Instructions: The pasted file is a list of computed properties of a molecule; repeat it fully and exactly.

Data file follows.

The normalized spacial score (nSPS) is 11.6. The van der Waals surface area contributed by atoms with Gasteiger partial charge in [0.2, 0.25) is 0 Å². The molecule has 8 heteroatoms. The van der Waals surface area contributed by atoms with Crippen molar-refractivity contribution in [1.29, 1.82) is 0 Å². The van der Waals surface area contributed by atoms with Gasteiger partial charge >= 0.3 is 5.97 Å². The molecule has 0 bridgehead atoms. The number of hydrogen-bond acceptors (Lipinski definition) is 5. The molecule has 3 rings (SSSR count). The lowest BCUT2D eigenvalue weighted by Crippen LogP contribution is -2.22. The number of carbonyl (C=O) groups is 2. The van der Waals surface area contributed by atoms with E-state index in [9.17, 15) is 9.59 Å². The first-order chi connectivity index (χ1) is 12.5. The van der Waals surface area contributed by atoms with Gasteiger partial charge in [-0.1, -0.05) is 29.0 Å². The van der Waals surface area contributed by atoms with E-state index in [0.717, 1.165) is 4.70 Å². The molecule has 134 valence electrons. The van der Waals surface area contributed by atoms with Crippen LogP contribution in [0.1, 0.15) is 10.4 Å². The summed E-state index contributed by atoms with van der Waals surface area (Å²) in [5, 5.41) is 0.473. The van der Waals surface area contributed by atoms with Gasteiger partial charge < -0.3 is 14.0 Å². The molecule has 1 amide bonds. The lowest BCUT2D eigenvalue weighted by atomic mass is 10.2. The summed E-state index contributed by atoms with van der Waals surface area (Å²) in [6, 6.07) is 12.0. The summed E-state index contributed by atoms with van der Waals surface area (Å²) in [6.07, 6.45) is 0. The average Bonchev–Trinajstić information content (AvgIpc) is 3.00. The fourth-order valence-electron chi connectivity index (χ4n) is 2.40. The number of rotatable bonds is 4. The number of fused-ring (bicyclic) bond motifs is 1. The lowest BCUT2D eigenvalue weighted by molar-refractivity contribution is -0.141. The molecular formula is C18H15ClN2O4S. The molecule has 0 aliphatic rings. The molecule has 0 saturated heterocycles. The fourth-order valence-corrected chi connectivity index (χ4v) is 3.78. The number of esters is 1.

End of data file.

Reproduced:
The normalized spacial score (nSPS) is 11.6. The van der Waals surface area contributed by atoms with Gasteiger partial charge in [0.2, 0.25) is 0 Å². The molecule has 8 heteroatoms. The van der Waals surface area contributed by atoms with Crippen molar-refractivity contribution in [1.29, 1.82) is 0 Å². The van der Waals surface area contributed by atoms with Gasteiger partial charge >= 0.3 is 5.97 Å². The molecule has 0 bridgehead atoms. The number of hydrogen-bond acceptors (Lipinski definition) is 5. The molecule has 3 rings (SSSR count). The lowest BCUT2D eigenvalue weighted by Crippen LogP contribution is -2.22. The number of carbonyl (C=O) groups is 2. The van der Waals surface area contributed by atoms with E-state index in [9.17, 15) is 9.59 Å². The first-order chi connectivity index (χ1) is 12.5. The van der Waals surface area contributed by atoms with Gasteiger partial charge in [-0.1, -0.05) is 29.0 Å². The van der Waals surface area contributed by atoms with E-state index in [0.717, 1.165) is 4.70 Å². The molecule has 134 valence electrons. The van der Waals surface area contributed by atoms with Crippen LogP contribution in [0.1, 0.15) is 10.4 Å². The summed E-state index contributed by atoms with van der Waals surface area (Å²) in [5, 5.41) is 0.473. The van der Waals surface area contributed by atoms with Gasteiger partial charge < -0.3 is 14.0 Å². The molecule has 1 amide bonds. The lowest BCUT2D eigenvalue weighted by atomic mass is 10.2. The summed E-state index contributed by atoms with van der Waals surface area (Å²) in [6, 6.07) is 12.0. The summed E-state index contributed by atoms with van der Waals surface area (Å²) in [6.07, 6.45) is 0. The average Bonchev–Trinajstić information content (AvgIpc) is 3.00. The fourth-order valence-electron chi connectivity index (χ4n) is 2.40. The number of rotatable bonds is 4. The number of fused-ring (bicyclic) bond motifs is 1. The lowest BCUT2D eigenvalue weighted by molar-refractivity contribution is -0.141. The molecular formula is C18H15ClN2O4S. The molecule has 0 aliphatic rings. The molecule has 0 saturated heterocycles. The fourth-order valence-corrected chi connectivity index (χ4v) is 3.78. The number of esters is 1.